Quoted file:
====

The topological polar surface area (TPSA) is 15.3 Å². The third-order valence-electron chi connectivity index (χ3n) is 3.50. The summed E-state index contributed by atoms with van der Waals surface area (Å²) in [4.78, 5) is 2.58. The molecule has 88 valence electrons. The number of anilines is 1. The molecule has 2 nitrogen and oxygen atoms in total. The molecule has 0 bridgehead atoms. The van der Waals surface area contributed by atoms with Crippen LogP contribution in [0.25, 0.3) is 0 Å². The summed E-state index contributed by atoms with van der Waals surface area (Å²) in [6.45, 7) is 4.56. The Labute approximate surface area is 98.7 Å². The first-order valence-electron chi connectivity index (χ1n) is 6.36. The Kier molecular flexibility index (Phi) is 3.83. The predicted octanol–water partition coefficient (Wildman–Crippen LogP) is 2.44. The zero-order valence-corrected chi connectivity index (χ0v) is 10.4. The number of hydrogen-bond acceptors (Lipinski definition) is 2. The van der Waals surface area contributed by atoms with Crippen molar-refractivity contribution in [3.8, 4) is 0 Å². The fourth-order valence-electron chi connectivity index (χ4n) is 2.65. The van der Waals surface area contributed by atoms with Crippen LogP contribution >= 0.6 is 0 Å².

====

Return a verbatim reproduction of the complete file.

The topological polar surface area (TPSA) is 15.3 Å². The third-order valence-electron chi connectivity index (χ3n) is 3.50. The summed E-state index contributed by atoms with van der Waals surface area (Å²) in [4.78, 5) is 2.58. The molecule has 88 valence electrons. The number of anilines is 1. The molecule has 2 nitrogen and oxygen atoms in total. The molecule has 0 bridgehead atoms. The van der Waals surface area contributed by atoms with Crippen LogP contribution in [0.25, 0.3) is 0 Å². The summed E-state index contributed by atoms with van der Waals surface area (Å²) in [6.45, 7) is 4.56. The Labute approximate surface area is 98.7 Å². The first-order valence-electron chi connectivity index (χ1n) is 6.36. The Kier molecular flexibility index (Phi) is 3.83. The predicted octanol–water partition coefficient (Wildman–Crippen LogP) is 2.44. The zero-order valence-corrected chi connectivity index (χ0v) is 10.4. The number of hydrogen-bond acceptors (Lipinski definition) is 2. The van der Waals surface area contributed by atoms with Crippen molar-refractivity contribution in [3.8, 4) is 0 Å². The fourth-order valence-electron chi connectivity index (χ4n) is 2.65. The van der Waals surface area contributed by atoms with Crippen LogP contribution >= 0.6 is 0 Å².